Kareem Ali and Ambush don’t set the record for lack of information included with an album for review. I have at times received a single CD-R in a sleeve with the artist’s name and album title written on the CD itself with a marker, with no insert for the artist’s bio or even a URL to find out more about them online. “Ali Bomaye” is better than that to a small degree. It comes in an actual CD case, although it’s one of the thinnest I’ve ever seen, with actual artwork front and back that does include websites where you can learn more about them. I would have considered the industry standard “one sheet” about them a plus though, and there’s something not quite right about the disc in the case itself. My MacBook was queasy about it from the get-go, and by track 5 out of 12 my CD drive was making noises like a wheezy asthmatic dying from a lack of oxygen. “My MacBook isn’t a spring chicken, so maybe this CD will rip better with Windows Media Player.” In fact this CD stopped reading and ripping in the exact same place – track 5. Since there are no visible scratches on the disc (nor should there be straight out of the package) and the same exact error happened on two different computers, I have to believe this is a manufacturing problem. I don’t intend to rip Kareem and Ambush too much (no pun intended) for something that’s the fault of the production plant, not them, but as an indie artist quality control needs to be a priority since you have a direct one-to-one relationship with your customer base.
There’s a Khalil Ismail on “No More Trouble,” and Poetic on the aforementioned “Shut’Em Down.”
It may be “Stares N Whispers” that best reveals what this Balitmore duo is all about. It’s got the same kind of soulful R&B sampled background you would expect from an Alchemist track, and Ali uses his pugilistic vocal tone to powerful effect. Like his boxing inspiration, he sticks and moves over the beat, and this is not just a cute way to tie the review together – he makes the fighting references himself on the track. In the song’s introduction Ali makes it personal and tells us this is “my story, my genesis” to leave no doubt he’s not just telling fictional stories:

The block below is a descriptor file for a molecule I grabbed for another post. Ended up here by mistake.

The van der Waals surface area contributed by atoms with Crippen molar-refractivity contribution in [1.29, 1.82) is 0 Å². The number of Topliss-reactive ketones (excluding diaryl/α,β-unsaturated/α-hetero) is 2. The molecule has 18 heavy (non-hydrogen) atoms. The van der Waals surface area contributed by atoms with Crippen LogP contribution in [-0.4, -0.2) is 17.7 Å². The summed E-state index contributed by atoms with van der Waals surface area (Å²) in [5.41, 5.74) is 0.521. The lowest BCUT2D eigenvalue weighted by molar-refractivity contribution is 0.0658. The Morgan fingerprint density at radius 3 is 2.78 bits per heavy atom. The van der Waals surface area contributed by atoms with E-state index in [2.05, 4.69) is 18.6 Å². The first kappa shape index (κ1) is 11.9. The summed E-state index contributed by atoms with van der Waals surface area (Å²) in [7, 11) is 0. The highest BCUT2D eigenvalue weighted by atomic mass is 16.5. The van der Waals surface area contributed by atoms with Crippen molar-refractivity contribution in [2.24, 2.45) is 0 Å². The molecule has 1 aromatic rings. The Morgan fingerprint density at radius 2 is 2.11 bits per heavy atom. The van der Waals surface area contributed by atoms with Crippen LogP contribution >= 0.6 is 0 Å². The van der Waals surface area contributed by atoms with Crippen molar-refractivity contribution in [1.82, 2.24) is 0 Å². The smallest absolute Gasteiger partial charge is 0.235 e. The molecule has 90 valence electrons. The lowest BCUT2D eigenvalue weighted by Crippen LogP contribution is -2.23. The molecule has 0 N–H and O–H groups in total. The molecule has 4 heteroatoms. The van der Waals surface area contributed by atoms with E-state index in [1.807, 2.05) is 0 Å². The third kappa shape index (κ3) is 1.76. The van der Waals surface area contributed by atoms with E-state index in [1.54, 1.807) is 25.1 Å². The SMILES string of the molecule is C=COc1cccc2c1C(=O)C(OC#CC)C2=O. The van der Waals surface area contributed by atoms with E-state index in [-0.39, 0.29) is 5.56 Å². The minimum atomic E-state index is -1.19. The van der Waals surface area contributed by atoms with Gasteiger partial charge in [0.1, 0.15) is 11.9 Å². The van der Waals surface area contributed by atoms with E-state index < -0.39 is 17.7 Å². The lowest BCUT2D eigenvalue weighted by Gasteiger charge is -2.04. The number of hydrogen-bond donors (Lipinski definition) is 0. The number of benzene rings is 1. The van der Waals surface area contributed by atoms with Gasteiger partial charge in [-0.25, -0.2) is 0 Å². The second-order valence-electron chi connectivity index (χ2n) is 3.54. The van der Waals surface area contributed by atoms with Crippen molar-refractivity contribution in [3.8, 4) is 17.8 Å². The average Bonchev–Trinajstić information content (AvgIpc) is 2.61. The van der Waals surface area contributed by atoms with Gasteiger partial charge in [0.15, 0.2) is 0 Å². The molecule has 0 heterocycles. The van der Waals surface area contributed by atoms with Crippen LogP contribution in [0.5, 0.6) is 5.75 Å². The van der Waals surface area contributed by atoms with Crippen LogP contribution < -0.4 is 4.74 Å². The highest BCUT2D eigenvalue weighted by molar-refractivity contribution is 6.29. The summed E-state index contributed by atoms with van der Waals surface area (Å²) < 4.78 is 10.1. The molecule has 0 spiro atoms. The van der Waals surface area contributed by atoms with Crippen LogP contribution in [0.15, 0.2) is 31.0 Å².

“Lost a lot of partners, so why did I even bother?
My momma was single, raisin her kids without they father
But that’s the single reason I’m driven to strive harder
’til momma lost her job, then money there’s no retention
Places we used to live in, substandard conditions
Angry and pissed then, always in detention
What’s middle class, with only a hat and my pot to piss in
Some classes we used to sit in, never felt that we fit in
We was so poor, we couldn’t afford to +PAY+ attention
They tried to say that school was for fools when I was comin up
But now these dummies beggin for money cause they don’t make enough
[…] Livin out my dreams, until my heart gives out
Was reckless as a youth, punchin bigger bullies in the mouth
One punch knocked him out, was lazy on my momma’s couch
’til momma got mad, kicked my crazy ass up our her house”
Ali’s defiant and intelligent flow is well met by Ambush’s work behind the boards, and makes this team a potent one-two combination. Even though he’s been through more than his fair share of drama in Baltimore, Ali is a hopeful emcee not embittered by his experience. “Love In My Heart” expresses his hopes to attract a fine dime, a girl who’s not materialistic and “lookin’ for the one nigga that’s willing to stay committed.” He’d undoubtedly be a better choice than your average money flashing emcee. And that’s what impresses me about Ali and Ambush the most – the fact they can craft such a quality album in spite of the fact they are clearly working on a shoestring budget. No press kit and no working CD are no impediment to the talents of this B’more tandem shining through.